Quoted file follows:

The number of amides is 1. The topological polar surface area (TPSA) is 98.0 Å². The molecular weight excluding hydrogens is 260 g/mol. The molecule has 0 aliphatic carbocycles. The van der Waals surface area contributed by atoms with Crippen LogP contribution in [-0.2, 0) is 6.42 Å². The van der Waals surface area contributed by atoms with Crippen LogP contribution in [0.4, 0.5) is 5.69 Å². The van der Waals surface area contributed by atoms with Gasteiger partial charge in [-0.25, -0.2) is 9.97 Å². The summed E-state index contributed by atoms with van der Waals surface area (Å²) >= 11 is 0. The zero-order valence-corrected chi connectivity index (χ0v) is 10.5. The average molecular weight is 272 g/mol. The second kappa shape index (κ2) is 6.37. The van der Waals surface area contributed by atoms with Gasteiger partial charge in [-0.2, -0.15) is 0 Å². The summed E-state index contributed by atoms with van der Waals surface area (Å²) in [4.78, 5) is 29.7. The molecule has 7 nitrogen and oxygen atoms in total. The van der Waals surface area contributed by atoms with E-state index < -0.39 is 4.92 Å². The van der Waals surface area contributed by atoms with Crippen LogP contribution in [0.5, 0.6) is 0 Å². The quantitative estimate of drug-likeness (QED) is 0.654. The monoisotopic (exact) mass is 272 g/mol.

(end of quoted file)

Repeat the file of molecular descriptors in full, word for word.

The number of amides is 1. The topological polar surface area (TPSA) is 98.0 Å². The molecular weight excluding hydrogens is 260 g/mol. The molecule has 0 aliphatic carbocycles. The van der Waals surface area contributed by atoms with Crippen LogP contribution in [-0.2, 0) is 6.42 Å². The van der Waals surface area contributed by atoms with Crippen LogP contribution in [0.4, 0.5) is 5.69 Å². The van der Waals surface area contributed by atoms with Gasteiger partial charge in [-0.25, -0.2) is 9.97 Å². The summed E-state index contributed by atoms with van der Waals surface area (Å²) >= 11 is 0. The zero-order valence-corrected chi connectivity index (χ0v) is 10.5. The average molecular weight is 272 g/mol. The second kappa shape index (κ2) is 6.37. The van der Waals surface area contributed by atoms with Gasteiger partial charge in [-0.2, -0.15) is 0 Å². The summed E-state index contributed by atoms with van der Waals surface area (Å²) in [4.78, 5) is 29.7. The molecule has 7 nitrogen and oxygen atoms in total. The van der Waals surface area contributed by atoms with E-state index < -0.39 is 4.92 Å². The van der Waals surface area contributed by atoms with Crippen LogP contribution in [0.5, 0.6) is 0 Å². The quantitative estimate of drug-likeness (QED) is 0.654. The monoisotopic (exact) mass is 272 g/mol.